In contract McKenzie’s canvases, tied to historical subject matter, at times seem confined by the canvas edge.  It is hard to imagine another world exsisting beyond them even though they are concerned with real life incidences as in the case of the Culloden series and with an imagined visit to Edouard Manet’s studio.

The letter which can be discursive  has given way to the email which tends to be abrupt and it in turn has given way to the text message which is often so incoherently spelt that it is difficult to understand the message.

By Robert Hewson
Published by Lund Humphries, Surrey, 2011

In the foreword to ‘Writers on Howard Hodgkin’ Enrique Juncosa, Director of the Irish Museum of Modern Art, says of Hodgkin’s work that it “was a well kept-secret outside Britain until the mid 1980s.”  There follows a series of tributes to Hodgkin from such luminaries as  Bruce Chatwin, Bruce Bernard, Julian Barnes, Colm Toibin and Susan Sontag, among others.  Many of the writers were friends of Hodgkin, or knew him – apart from Tobin who writes the most insightful essay of the ten, full of honesty and observation about his reluctant subject.  So, in no way is the book a critical appraisal of Hodgkin’s work.

‘John Byrne Art and Life’, although written solely by Robert Hewison, starts in similar vein.  “John Byrne has still not had the recognition he deserves.” Hewison describes the book as the first critical monograph to be addressed to the Scottish painter’s art.  A point is made of the fact that Byrne’s painting was ignored in Alexander Moffat, Alan Riach and Linda McDonald-Lewis’ Arts of Resistance (Moffat et al.2008) which debates the contribution of the arts to Scottish identity.   So right from the beginning I knew what to expect from this book.  It is a good read, full of detail about Byrne’s early personal life, his upbringing in Paisley’s tough Ferguslie housing estate,  his mother’s mental illness,  his Irish Catholic background on both sides.  There is little of the breakup of his first marriage when he ditched his wife to follow Tilda Swinton to London, or of his new relationship with Jeannie Davies.  These details came to be expected because all of his other relationships with Billy Connolly, Gerry Rafferty and Robbie Coltrane are documented.   They all figure in Byrne’s paintings like characters in a melodrama.   Hewison describes Byrne as an outsider:  figurative when figurative art was unfashionable; a graduate of Glasgow, not Edinburgh; of the Catholic minority in Protestant Scotland.  He argues that while Byrne’s talents have brought him in from the margins, he deserves to be at the centre.  As a critical monograph this book will not achieve that.  Instead of concentrating of Byrne’s art Hewison attempts to explore the relationship between word and image, writing and painting.  If anything Byrne is better known in Scotland and beyond for his plays ‘The Slab Boys’, ‘Tutti Frutti’ and ‘Your Cheatin’ Heart’ and for his work in Scottish theatre.  Television and broadcasting have brought greater recognition for him than his painting.   Personal recognition seems important to him. He is his own favourite subject if the number of self portraits in the book is anything to go by.   They certainly demonstrate his skill as a draftsman alongside his covers for Penguin Books, but they tip over into decoration and illustration too often to suggest facility but little depth.   Undoubtedly he could paint, as can be seen in his commission to paint the Trustees of the Hamilton Bequest.  However in the sheer plethora of work illustrated in this book somehow his unique voice is lost.  It might have served Byrne better had Hewison written two books:  one about his art and a second about his writing.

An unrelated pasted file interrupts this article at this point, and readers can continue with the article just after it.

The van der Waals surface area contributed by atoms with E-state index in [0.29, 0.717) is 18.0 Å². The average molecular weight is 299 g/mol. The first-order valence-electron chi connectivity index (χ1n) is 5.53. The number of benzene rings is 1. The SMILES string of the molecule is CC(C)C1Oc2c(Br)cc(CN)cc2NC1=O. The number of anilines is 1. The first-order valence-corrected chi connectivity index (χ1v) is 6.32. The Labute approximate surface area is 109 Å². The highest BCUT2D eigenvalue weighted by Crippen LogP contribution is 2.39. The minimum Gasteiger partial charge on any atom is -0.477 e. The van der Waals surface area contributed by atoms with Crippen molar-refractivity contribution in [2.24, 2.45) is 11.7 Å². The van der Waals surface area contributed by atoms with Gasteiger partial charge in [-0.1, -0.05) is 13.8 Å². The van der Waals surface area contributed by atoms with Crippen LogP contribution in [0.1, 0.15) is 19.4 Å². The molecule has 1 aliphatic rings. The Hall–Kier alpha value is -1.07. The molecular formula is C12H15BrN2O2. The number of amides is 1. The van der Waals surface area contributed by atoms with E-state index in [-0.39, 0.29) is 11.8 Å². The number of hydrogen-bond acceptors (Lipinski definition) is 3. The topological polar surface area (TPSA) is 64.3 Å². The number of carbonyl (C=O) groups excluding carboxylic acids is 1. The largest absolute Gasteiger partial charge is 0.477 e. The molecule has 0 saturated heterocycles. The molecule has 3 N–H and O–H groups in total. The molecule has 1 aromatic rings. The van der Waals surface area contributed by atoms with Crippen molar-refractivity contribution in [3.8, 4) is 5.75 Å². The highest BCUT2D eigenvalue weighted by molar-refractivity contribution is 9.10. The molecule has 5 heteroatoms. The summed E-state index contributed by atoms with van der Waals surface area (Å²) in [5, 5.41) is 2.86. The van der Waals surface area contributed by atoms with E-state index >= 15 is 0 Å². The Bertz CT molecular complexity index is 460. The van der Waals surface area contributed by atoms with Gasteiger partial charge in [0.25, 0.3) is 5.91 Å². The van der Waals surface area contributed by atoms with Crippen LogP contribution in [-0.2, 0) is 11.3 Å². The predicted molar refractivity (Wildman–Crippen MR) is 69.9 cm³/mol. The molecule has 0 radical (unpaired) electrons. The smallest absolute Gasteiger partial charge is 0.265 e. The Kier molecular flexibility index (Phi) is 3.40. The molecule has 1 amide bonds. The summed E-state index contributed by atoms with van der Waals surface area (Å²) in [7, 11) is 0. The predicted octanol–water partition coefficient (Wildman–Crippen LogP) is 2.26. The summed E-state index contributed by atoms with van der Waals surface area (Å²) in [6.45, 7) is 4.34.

Geographies of Contamination
Richard Hamilton
Paul Klee
Tate Modern
Karen Walker
The MAC, Belfast
Almost Bliss
Derek Jarman

Grenville Davey
Chelsea Space
Richard Deacon
Tate Britain
Body Language
The Saatchi Gallery
Mariza Merz; Adrian Rojas
The Serpentine Gallery
Liu Xisodong
Tatsuo Miyajima
The Lisson Gallery
Daniel Silver
Tacita Dean
Frith Street Gallery
The Master’s Bouquet
The Adam Gallery
By Richard Cartwright
Adristorical Lands, Europe House
A photographic exhibition of the landscapes on the Adriatic
Sarah Lucas, The Whitechapel Gallery
Bill Woodrow
John Carter
Francis Bowyer
Royal Academy
Klee, Tate Modern
Art Under Attack: Histories of British Iconoclasm
Painting Now
Tate Britain
Between Two Worlds